I’ve mentioned before in this little rantfest that, while I’m a teacher, I’m also one of those lazy, evil folks who works in the central office of our overly large school district. Our little group supports the large number of technology trainers who work with the teachers in our schools. Part of our job is to interview and test applicants for these jobs to create a pool of candidates the principals can choose from when a vacancy occurs. That task is what has been filling most of this week.

Having been on this side of the interview table far more than I’ve been on the other side, I have something to pass on to any of you who are/will be applying for a job (ours or others). There’s no earth shattering universal wisdom contained here. Only an observation and a suggestion.

Most of the people who apply for the positions we’re filling are teachers and, for the most part, teachers do not know how to sell themselves very well. They are great at selling the Civil War, Algebraic equations, and F. Scott Fitzgerald*. They can market Mozart, Monet and Mali to third graders (a tough crowd :-). However, many seem to have a very difficult time telling a panel exactly why they are the best person to walk through the door all week. I’m not sure why that is. It’s just an observation.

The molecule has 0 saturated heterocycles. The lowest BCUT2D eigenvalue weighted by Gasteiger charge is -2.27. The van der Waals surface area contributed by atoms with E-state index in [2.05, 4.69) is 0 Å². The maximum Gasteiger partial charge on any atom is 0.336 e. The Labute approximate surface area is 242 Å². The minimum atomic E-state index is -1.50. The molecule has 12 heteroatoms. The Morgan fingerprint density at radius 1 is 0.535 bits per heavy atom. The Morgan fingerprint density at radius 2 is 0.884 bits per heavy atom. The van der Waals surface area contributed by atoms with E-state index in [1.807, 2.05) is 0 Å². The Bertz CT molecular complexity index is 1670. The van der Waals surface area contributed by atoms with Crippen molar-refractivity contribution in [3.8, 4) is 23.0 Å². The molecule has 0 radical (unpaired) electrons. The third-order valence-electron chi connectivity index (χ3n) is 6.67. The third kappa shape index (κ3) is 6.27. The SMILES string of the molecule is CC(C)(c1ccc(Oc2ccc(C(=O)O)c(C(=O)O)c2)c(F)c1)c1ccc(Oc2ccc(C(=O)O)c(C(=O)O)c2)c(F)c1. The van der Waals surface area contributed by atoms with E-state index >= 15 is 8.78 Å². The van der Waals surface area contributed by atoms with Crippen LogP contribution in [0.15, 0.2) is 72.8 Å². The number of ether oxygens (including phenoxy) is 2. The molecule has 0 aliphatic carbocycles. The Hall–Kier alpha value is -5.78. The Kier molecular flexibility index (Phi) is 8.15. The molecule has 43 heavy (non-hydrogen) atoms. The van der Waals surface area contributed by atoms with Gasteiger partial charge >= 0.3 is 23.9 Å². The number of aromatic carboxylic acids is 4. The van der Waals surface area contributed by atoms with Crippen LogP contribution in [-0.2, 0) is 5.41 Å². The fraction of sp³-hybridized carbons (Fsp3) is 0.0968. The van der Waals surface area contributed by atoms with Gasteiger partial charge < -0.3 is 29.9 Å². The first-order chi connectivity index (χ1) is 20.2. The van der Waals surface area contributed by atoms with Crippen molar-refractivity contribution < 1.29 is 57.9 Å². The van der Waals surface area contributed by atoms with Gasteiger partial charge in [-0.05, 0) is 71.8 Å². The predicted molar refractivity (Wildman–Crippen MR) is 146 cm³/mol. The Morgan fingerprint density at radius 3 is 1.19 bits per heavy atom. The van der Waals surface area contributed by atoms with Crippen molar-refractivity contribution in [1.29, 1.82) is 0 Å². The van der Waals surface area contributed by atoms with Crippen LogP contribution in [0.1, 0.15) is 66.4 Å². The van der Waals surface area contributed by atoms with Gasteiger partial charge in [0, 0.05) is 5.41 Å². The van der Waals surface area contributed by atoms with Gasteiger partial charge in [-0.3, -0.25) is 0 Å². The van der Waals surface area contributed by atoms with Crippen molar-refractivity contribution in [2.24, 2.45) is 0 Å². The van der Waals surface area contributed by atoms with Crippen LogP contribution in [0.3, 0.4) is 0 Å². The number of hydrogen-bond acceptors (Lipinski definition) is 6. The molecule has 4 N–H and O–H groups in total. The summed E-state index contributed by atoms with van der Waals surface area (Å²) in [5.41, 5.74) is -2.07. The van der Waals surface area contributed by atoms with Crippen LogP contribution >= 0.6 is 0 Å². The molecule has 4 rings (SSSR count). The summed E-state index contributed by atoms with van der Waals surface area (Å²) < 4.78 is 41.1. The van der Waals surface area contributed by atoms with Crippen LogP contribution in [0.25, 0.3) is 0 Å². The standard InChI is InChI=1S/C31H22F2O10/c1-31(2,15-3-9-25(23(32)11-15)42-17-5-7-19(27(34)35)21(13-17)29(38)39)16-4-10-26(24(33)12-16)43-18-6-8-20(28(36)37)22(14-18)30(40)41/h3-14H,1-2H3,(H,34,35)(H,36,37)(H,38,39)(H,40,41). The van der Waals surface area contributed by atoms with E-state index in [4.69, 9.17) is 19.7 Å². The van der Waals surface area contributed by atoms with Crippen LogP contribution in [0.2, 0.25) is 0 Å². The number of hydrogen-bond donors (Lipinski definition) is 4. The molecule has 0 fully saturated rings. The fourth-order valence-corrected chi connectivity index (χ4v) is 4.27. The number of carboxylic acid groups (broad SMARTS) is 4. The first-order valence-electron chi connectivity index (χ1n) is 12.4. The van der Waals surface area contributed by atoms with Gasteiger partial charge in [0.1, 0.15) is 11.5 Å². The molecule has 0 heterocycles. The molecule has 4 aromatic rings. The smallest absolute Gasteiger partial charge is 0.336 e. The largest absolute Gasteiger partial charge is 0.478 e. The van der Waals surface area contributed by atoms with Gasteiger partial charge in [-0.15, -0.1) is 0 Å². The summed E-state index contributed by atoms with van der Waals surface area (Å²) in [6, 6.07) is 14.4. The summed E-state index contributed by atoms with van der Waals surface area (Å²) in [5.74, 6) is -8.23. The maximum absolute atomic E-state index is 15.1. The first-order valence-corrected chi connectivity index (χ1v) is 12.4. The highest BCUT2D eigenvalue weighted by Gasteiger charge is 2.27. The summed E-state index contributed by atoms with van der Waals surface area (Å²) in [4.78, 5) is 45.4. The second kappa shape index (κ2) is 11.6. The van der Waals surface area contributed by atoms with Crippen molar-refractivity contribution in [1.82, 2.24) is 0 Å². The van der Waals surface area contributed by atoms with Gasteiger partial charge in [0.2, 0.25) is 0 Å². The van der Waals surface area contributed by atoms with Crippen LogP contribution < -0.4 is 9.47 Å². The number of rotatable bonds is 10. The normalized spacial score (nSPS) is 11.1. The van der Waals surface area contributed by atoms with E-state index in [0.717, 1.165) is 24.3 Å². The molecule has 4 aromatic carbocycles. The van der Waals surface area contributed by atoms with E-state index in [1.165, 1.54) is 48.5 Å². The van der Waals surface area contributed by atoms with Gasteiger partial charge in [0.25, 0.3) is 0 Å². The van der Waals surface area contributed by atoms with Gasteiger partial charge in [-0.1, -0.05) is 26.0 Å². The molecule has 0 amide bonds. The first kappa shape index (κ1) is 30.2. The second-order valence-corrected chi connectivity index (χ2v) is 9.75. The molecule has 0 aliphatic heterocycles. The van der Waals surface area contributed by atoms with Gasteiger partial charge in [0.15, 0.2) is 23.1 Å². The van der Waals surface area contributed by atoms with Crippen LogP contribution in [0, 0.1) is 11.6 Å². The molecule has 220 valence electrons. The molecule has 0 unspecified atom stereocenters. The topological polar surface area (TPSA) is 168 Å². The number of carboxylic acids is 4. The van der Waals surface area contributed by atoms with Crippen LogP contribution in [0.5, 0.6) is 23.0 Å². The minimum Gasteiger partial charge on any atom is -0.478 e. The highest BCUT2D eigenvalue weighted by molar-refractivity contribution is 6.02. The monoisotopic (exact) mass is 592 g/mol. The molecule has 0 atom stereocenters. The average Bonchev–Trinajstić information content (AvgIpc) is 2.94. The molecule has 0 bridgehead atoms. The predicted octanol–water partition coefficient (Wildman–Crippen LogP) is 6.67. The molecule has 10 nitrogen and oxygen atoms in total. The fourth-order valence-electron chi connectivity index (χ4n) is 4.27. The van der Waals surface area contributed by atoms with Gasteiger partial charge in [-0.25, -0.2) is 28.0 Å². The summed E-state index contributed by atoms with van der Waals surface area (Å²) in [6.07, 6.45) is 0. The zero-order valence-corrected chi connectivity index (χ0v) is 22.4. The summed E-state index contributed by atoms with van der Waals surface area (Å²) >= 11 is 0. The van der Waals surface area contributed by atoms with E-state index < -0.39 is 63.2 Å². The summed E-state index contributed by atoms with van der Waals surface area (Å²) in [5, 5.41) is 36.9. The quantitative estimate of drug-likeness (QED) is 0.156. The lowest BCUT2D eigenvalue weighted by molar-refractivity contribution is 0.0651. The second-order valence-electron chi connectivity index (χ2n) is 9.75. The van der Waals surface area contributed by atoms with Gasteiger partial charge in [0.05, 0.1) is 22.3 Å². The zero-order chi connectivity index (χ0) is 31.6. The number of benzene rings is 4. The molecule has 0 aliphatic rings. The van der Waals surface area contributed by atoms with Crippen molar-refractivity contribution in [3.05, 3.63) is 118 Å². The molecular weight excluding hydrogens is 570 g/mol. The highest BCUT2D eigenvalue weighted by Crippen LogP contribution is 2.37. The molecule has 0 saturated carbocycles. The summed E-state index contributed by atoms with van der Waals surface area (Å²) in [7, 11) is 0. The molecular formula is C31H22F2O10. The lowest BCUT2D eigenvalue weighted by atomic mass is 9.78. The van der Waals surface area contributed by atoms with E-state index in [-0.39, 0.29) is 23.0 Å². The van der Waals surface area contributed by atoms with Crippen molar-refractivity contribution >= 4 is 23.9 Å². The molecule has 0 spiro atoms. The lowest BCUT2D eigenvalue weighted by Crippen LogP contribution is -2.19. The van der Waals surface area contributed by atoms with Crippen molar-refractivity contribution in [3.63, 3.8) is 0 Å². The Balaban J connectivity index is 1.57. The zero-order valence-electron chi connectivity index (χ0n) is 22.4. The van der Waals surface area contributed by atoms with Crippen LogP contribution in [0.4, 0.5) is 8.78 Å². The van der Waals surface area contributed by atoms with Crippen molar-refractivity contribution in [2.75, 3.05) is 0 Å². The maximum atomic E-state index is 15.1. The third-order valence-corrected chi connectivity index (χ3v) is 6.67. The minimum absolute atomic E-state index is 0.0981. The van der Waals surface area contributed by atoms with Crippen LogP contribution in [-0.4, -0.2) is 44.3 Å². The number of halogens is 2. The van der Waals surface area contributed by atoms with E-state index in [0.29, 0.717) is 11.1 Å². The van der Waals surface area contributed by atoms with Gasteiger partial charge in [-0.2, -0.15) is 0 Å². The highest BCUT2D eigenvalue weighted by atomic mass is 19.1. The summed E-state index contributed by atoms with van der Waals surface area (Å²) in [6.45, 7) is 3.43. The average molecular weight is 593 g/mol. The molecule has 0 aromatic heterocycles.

Finally, if you are applying for a job, do your homework. Find out as much as you can about the business/organization/school and what it’s like to work there. Because in the end you need to apply for the job being advertised, not the job you want. We see lots of people who haven’t gotten much past the job title and in their minds have crafted a job that’s not what we are recruiting for. A small few in this world are able to talk someone into building a job just for them. But that doesn’t happen often and certainly not in a large, government bureaucracy.

As I said, nothing earth shattering, just a small amount of experience.

* I had an English professor who sold nothing but The Great Gatsby – for one long semester!